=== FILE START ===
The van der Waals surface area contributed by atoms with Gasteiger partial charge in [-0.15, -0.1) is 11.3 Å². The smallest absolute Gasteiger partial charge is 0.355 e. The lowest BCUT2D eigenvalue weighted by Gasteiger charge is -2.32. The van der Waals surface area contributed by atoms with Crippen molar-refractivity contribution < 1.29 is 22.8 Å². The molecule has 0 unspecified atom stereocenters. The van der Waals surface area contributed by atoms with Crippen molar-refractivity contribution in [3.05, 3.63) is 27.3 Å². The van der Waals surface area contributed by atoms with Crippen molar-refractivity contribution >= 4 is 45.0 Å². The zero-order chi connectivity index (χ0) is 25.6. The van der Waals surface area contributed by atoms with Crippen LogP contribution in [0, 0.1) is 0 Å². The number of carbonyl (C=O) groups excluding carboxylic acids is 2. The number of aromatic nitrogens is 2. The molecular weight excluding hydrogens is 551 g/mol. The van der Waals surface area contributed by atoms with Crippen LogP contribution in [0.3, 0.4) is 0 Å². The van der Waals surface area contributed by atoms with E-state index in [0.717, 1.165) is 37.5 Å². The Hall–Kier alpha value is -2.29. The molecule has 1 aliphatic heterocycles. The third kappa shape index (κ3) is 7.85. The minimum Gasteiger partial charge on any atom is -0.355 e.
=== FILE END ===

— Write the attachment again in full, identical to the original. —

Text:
The van der Waals surface area contributed by atoms with Gasteiger partial charge in [-0.15, -0.1) is 11.3 Å². The smallest absolute Gasteiger partial charge is 0.355 e. The lowest BCUT2D eigenvalue weighted by Gasteiger charge is -2.32. The van der Waals surface area contributed by atoms with Crippen molar-refractivity contribution < 1.29 is 22.8 Å². The molecule has 0 unspecified atom stereocenters. The van der Waals surface area contributed by atoms with Crippen molar-refractivity contribution in [3.05, 3.63) is 27.3 Å². The van der Waals surface area contributed by atoms with Crippen molar-refractivity contribution >= 4 is 45.0 Å². The zero-order chi connectivity index (χ0) is 25.6. The van der Waals surface area contributed by atoms with Crippen LogP contribution in [0, 0.1) is 0 Å². The number of carbonyl (C=O) groups excluding carboxylic acids is 2. The number of aromatic nitrogens is 2. The molecular weight excluding hydrogens is 551 g/mol. The van der Waals surface area contributed by atoms with Crippen LogP contribution in [0.3, 0.4) is 0 Å². The van der Waals surface area contributed by atoms with E-state index in [0.717, 1.165) is 37.5 Å². The Hall–Kier alpha value is -2.29. The molecule has 1 aliphatic heterocycles. The third kappa shape index (κ3) is 7.85. The minimum Gasteiger partial charge on any atom is -0.355 e.